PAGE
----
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Bunim & Bannigan Books

There's a crack in everything,
That's what lets the light in.
Leonard Cohen, Anthem   

The Case of Paul Kammerer

$27.99 CAD
  • Product Code: 026

Author: Klaus Taschwer

With a background in the sociology of science, political science and philosophy, Klaus Taschwer lives in Vienna and is the science editor of the Austrian newspaper Der Standard. He is the founding editor of the science magazine heureka!, the co-author of Konrad Lorenz. A Biography and recipient of the 2016 Austrian State Award for Scientific Journalism.


"The Case of Paul Kammerer is a highly readable story and well-researched historical account of a remarkable biologist. Largely forgotten, Paul Kammerer was a talented, idealistic, childish and exasperating Viennese biologist, whose suicide following accusations he'd falsified the results of his groundbreaking research made headlines worldwide. Vienna in the first quarter of the twentieth century formed the backdrop to Kammerer's life, which began when the city was at its creative peak yet already showing signs of its rapid and atrocious decline into Nazism. Taschwer's important book reads like a detective story, uncovering new information concerning the allegation of fraud and providing a convincing explanation for the events that drove Kammerer to suicide. It is a careful, fascinating and chilling exposition of crimes against science and humanity and a plea for open-mindedness about past history and present agendas." — Eva Jablonka. Eva Jablonka is professor at The Cohn Institute for the History of Philosophy and Ideas at Tel-Aviv University, and co-author of The Evolution of the Sensitive Soul.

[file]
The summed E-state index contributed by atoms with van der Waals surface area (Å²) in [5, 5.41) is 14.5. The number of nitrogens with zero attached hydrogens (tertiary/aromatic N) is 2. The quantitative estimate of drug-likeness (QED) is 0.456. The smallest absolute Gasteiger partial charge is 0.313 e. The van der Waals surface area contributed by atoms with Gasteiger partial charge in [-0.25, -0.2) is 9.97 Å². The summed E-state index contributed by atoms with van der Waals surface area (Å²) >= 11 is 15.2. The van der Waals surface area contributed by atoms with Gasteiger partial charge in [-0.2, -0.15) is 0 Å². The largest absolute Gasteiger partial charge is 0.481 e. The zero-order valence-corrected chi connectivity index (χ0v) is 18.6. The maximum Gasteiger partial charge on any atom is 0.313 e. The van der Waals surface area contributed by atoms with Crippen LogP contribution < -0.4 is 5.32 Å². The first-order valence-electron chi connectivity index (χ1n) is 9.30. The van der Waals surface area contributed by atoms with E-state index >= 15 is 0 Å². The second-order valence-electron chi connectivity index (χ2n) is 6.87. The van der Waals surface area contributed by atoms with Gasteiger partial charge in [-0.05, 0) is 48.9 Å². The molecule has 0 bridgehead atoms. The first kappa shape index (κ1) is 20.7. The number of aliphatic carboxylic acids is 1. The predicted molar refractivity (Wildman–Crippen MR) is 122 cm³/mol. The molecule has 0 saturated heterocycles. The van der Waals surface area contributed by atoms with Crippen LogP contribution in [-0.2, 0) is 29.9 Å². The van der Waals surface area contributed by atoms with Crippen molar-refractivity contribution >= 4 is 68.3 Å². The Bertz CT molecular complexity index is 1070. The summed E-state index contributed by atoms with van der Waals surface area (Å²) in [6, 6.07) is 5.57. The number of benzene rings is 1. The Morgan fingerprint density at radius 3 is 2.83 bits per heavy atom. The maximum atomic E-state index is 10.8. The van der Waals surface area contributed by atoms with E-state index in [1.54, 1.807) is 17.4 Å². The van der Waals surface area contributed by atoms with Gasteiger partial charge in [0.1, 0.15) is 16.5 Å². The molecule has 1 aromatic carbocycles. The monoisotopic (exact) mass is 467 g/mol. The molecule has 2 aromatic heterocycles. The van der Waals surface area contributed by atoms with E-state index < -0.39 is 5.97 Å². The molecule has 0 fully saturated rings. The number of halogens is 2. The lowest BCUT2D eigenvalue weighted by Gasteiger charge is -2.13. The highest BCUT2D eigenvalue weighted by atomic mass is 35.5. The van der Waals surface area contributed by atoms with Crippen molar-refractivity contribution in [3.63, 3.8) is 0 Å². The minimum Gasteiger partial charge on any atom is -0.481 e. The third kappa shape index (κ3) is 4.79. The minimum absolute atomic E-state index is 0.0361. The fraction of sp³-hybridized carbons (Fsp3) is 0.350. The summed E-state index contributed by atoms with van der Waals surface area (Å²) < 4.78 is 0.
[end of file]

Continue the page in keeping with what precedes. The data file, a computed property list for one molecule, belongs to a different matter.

"Taschwer's biography is worth reading among others for its skilful and informative account of the history of biology since Lamarck:' — Peter Jungwirth, Wiener Zeitung extra.

"By placing the case of Kammerer in the context of Vienna's academic antisemitism and nationalism, Klaus Taschwer gives the story a new twist: it now symbolizes the once splendid, scientific Vienna's downfall, through its own fault, into pure mediocrity:' — Michael Hagner, Frankfurter Allgemeine Zeitung.